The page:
Remarkably, split-brain patients in general report no significant post-operative changes in their cognitive function, sense of self, or conscious experience. However testing under lab conditions demonstrated that subjects do in fact experience significant changes in awareness – effectively neglecting half of their perceptual experience.
In the typical experimental paradigm, patients are presented with an image to their right visual field, processed by the left hemisphere of the brain, and are able to identify the stimulus without difficulty. However, when presented with a stimulus to their left visual field – processed by the right hemisphere – they report not seeing anything. Patients are next instructed to indicate the image presented to them using their left hand – by pointing to it, selecting a matching image from a list, or identifying a physical object that matches it based on tactile sensations. Although they are unable to verbalize their perception and report not seeing the image, they are nonetheless able to identify it correctly with their left hand.
These experiments were instrumental in establishing the latelarization of brain function, especially with respect to language, that is primarily localized to the left side of the brain. The right hemisphere, lacking speech production function, is unable to verbalize what it sees, but is nonetheless able to understand instructions and indicate words and images using the left hand.
Gazzaniga next set up an experiment to create a choice blindness situation: Subjects were presented with different images to each visual field – eg, a chicken to the right side, and a snowy field to the left. They were then instructed to choose an associated word from a list, using their left hand. The left hand, controlled by the right hemisphere, that sees the snowy field, chose the word “shovel”. Then, the left hemisphere, that sees a chicken, and has verbal function, is asked why they chose a shovel. As with other choice blindness experiments, patients confabulate a reason based on what their left hemisphere sees: eg, “The shovel is for cleaning out the chicken shed.” In a similar experiment, the patient’s right hemisphere was shown the word “smile”, while the left hemisphere was shown the word “face”, and then the patient was asked to draw what they saw. After drawing a smiling face, the patient was asked why, and responded: “What do you want, a sad face? Who wants a sad face around?”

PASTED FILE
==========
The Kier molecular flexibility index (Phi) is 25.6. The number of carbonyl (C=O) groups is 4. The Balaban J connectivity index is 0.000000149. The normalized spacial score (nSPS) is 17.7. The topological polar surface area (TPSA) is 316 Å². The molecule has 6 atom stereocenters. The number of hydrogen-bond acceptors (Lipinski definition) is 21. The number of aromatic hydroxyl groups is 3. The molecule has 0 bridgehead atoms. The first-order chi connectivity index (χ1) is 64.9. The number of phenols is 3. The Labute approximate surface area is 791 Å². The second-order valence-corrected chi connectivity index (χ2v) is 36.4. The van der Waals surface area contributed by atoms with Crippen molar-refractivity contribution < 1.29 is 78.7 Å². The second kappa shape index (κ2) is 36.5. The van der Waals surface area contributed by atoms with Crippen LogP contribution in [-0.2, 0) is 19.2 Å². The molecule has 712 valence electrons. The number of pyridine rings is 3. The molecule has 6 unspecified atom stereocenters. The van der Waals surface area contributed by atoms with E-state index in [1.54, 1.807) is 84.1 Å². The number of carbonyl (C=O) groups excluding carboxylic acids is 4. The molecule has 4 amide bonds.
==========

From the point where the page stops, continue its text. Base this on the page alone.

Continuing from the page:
Such results led Gazzaniga to postulate that post-rationalization is affiliated with language function, and is localized to the left side of the brain. That is, while both hemispheres are capable of unconscious decision making, it is the left brain that is the “interpreter” or “rationalizer”, that – physically disconnected from the right brain and hence incapable of any genuine insight – nonetheless has no trouble confabulating explanations (often incorrect) for its counterpart’s behaviour. Similar results were obtained for confabulation of memory, and emotional state – the left hemisphere consistently interprets what the right brain does independently, as though the two hemispheres remain a united whole.
Most results in neuroscience are “fuzzy”, and this finding is no exception: Although language function is lateralized to the left side of the brain in most people, it can be much more evenly distributed between the hemispheres in other cases. Nonetheless, these case studies support other evidence discussed that a physical connection is not required between the part of the brain that makes a decision, and the “interpreter” part that post-rationalizes an explanation for it. The two parts can and do operate independently.